AT THE beginning of each school year, teachers usually spend four to six weeks reviewing material that students forgot during summer vacation.
This phenomenon is known as the "summer slide," and it affects millions of children each year in the United States.
According to research from the Center for Summer Learning at Johns Hopkins University, students typically lose more than two and a half months of reading and math skills during the summer break. However, there are steps parents can take to prevent the summer slide. Research shows that the more active children are during the summer months, the more likely they are to remember things they learned in school the previous year. Below are some suggestions parents can use to make the most of their children's summer vacation time:
1) Visit the library and give your children a choice from hundreds of free books to read. In addition to having reading lists for children of all ages, the public library offers a summer reading program with weekly activities and incentives to encourage children to read.
2) Encourage children to keep journals of their summer activities or to write stories. Even young children who may not know how to write well yet can still keep a journal or write a story of their own. Have them dictate their stories to you and you write it down for them, or help them with writing it. Have them draw pictures to illustrate their stories or journals.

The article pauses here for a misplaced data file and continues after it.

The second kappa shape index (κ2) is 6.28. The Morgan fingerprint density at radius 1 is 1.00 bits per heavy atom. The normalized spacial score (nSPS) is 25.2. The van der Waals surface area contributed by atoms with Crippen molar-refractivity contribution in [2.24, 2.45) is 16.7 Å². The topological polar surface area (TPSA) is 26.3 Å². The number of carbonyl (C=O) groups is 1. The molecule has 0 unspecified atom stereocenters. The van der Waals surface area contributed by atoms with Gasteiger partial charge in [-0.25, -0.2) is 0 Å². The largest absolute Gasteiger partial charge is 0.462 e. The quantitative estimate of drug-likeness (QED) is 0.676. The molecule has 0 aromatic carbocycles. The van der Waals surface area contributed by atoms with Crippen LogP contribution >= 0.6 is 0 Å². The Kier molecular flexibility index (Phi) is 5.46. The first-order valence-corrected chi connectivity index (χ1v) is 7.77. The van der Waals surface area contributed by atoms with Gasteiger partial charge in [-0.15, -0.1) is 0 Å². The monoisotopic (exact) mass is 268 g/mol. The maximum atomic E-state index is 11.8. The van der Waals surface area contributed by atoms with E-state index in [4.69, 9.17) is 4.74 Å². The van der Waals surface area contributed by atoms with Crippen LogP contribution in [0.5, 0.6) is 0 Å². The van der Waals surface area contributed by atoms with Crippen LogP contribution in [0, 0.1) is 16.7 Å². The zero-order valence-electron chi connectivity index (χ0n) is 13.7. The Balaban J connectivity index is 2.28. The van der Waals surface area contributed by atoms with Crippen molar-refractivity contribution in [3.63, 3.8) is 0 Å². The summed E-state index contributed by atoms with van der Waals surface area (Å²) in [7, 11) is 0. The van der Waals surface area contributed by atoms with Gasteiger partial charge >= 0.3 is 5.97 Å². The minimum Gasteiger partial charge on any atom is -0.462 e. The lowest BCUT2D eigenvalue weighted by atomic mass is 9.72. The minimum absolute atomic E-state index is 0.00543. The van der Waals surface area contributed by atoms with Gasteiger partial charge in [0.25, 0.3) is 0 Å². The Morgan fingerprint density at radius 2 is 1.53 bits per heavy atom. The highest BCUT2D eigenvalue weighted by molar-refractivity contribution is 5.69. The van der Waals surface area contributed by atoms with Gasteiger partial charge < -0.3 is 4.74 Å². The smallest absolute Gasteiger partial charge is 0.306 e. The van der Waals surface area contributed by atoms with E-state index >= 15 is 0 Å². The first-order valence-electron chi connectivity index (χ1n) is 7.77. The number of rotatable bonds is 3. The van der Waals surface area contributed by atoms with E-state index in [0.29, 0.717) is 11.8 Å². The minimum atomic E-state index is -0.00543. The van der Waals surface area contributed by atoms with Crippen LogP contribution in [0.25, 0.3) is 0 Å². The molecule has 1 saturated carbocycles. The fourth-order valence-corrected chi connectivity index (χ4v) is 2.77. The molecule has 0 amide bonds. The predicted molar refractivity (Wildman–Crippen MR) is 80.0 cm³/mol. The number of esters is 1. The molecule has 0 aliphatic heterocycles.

3) Math may seem like a tougher subject to review over the summer, but math skills are used by everyone in daily life. Parents can help younger children review basic math concepts like counting, addition, and subtraction during typical daily activities. Older children can help parents pay for items and count the change at the grocery store, or do the family’s banking.
4) Take educational trips to parks, the zoo, or the museum. Another idea is to use the Internet to learn. Many museum websites have online exhibits that help children learn about many different things, from art to zoology.
5) Children can learn a lot from just going outside. Go to a local park or on a hike and talk about the different plants and how they grow, and point out the different insects you see. If your park has a stream, look at underwater life.
6) Academics are not the only things that contribute to children's learning and development. Creativity and expression are also a part of learning. Get some crayons and draw together, or sign your child up for summer art or drama camp. For musical activities, listen to music, play some of your favorite songs with your children, make up your own songs, or learn how to play a musical instrument.
7) Summers are great for informal learning as well. If kids are interested in animals or cars, expose them to as much as possible to allow them to become real experts of their hobbies.
8) As always, it’s important to make sure your children get some time outside for free play – whether it's running around in the back yard or a day at the beach. Children need movement and fresh air to develop properly.
Keeping children engaged and learning throughout the summer months will help them retain their academic skills, and they will be more successful in the classroom when school begins again in August.
Elizabeth Hamilton, M.Ed, MA, is a teacher with 22 years of professional experience. You can write to her at successfullearner[at]yahoo.com with your questions or comments.